How to Find out Which Service is Running on Specific Port in Linux

train

Assalamualaikum..

Q: How do I find out which service is listening on a specific port? How do I find out what program is listening on a specific TCP Port?

A: netstat -tulpn OR netstat -npl
Wassalam..

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Posted in Linux, Solaris | Tagged , ,

Howto Delete all Deferred Messages from Zimbra Mail Queue

queue

Assalamualaikum,

Sometimes you noticed your mail takes a bit longer than usual to get to the receiver. This issue may caused by spamming activities or your zimbra services are not working correctly.

If this issue caused by zimbra services, just restart the services by using zmcontrol restart. If the problem is still not resolve you may try to delete the deferred messages by following below steps.

Step 1: Check the Deferred Messages

Before you delete you may need to check the deferred messages first. To check deferred messages, use below command. Make sure you are login as zimbra user.

[zimbra@mailsvr ~]$  sudo ~/libexec/zmqstat
hold=0
corrupt=0
deferred=64360
active=19999
incoming=1

Step 1: Delete the Messages

if you really want to delete/flush all stuck messages in mail queue that have been deferred, issue the command below;

[zimbra@mailsvr ~]$ sudo /opt/zimbra/postfix/sbin/postsuper -d ALL
postsuper: Deleted: 83378 messages

Now check again the queue messages by follow the step 1.

thanks,

wassalam..

Posted in Linux, Zimbra | Tagged , , , , ,

Howto Configure SNMP In Centos 6

Assalamualaikum,

This guide describe howto install and do a basic configure of SNMP on a RedHat Enterprise Linux or CentOS. Probably it will work on many other *nix systems.

INSTALL
# yum install net-snmp-utils

CONFIGURE
Do a backup of the snmpd config file.
# mv /etc/snmp/snmpd.conf /etc/snmp/snmpd.confBAK

Create a new config file.
# vi /etc/snmp/snmpd.conf

Add below line:
rocommunity public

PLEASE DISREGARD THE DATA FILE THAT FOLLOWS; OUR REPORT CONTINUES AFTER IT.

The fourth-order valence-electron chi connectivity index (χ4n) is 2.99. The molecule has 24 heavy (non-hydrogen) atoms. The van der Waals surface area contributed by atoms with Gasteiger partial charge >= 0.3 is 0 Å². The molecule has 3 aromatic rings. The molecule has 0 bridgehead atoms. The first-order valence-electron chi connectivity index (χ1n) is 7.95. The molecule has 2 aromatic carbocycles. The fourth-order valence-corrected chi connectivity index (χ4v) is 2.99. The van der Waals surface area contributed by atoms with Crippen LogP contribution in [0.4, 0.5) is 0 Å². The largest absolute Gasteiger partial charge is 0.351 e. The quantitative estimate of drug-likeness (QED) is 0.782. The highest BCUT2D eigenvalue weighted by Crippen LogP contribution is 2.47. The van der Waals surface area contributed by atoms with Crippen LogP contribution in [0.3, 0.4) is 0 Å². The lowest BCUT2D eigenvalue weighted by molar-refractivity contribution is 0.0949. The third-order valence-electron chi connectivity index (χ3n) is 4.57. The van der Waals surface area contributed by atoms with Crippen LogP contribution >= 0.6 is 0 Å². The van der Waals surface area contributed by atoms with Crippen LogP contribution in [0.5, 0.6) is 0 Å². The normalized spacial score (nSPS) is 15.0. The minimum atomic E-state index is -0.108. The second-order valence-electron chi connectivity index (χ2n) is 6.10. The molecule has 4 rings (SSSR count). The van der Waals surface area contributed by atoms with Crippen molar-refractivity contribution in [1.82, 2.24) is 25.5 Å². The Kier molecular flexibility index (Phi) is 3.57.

syslocation “Rumah Nenek Aku”
syscontact nenekkuat@gmail.com

Start the snmpd service and start on boot
# /etc/init.d/snmpd start
# chkconfig snmpd on

Test 1 (Server-localhost)
# snmpwalk -v 1 -c public -O e 127.0.0.1

You should get below output:
SNMPv2-MIB::sysDescr.0 = STRING: Linux dull 2.6.18-92.1.17.el5 #1 SMP Tue Nov 4 13:45:01 EST 2008 i686
SNMPv2-MIB::sysObjectID.0 = OID: NET-SNMP-MIB::netSnmpAgentOIDs.10
DISMAN-EVENT-MIB::sysUpTimeInstance = Timeticks: (16748) 0:02:47.48


 

Test 2 (client)
# snmpwalk -v 1 -c public -O e 192.168.88.100     <— Target IP

TROUBLESHOOT
Error – Timeout: No Response from 192.168.88.100
Solution – Check Firewall, just disable firewall if you don’t need it. Run service iptables stop. Or you can use below rules to allow specific port (161 and 162 for snmp)

# iptables -I INPUT -p udp -m udp –dport 161 -j ACCEPT
# iptables -I INPUT -p udp -m udp –dport 162 -j ACCEPT
# service iptables restart

Wassalam..

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SCP Example Syntax

Assalamualaikum,

Secure copy or SCP is a means of securely transferring computer files between a local host and a remote host or between two remote hosts. It is based on the Secure Shell (SSH) protocol. “SCP” commonly refers to the: Secure Copy Protocol. ref wiki.

Examples

Copy the file “sample.txt” from a remote host to the local host

$ scp your_username@remotehost.edu:/tmp/sample.txt /some/local/directory

Copy the file “sample.txt” from the local host to a remote host

$ scp sample.txt your_username@remotehost.edu:/some/remote/directory

Copy the directory “hanief” from the local host to a remote host’s directory “new”

$ scp -r your_username@remotehost.edu:/some/remote/directory/new

Copy the file “sample.txt” from remote host “rh1.edu” to remote host “rh2.edu”

$ scp your_username@rh1.edu:/some/remote/directory/sample.txt \
your_username@rh2.edu:/some/remote/directory/

Copying the files “sample1.txt” and “sample2.txt” from the local host to your home directory on the remote host

$ scp sample1.txt sample2.txt your_username@remotehost.edu:~

Copy the file “sample.txt” from the local host to a remote host using port 2264

$ scp -P 2264 sample.txt your_username@remotehost.edu:/some/remote/directory

Copy multiple files from the remote host to your current directory on the local host

$ scp your_username@remotehost.edu:/some/remote/directory/\{a,b,c\} .
$ scp your_username@remotehost.edu:~/\{sample1.txt,sample2.txt\} .

scp Performance

By default scp uses the Triple-DES cipher to encrypt the data being sent. Using the Blowfish cipher has been shown to increase speed. This can be done by using option -c blowfish in the command line.

$ scp -c blowfish some_file your_username@remotehost.edu:~

It is often suggested that the -C option for compression should also be used to increase speed. The effect of compression, however, will only significantly increase speed if your connection is very slow. Otherwise it may just be adding extra burden to the CPU. An example of using blowfish and compression: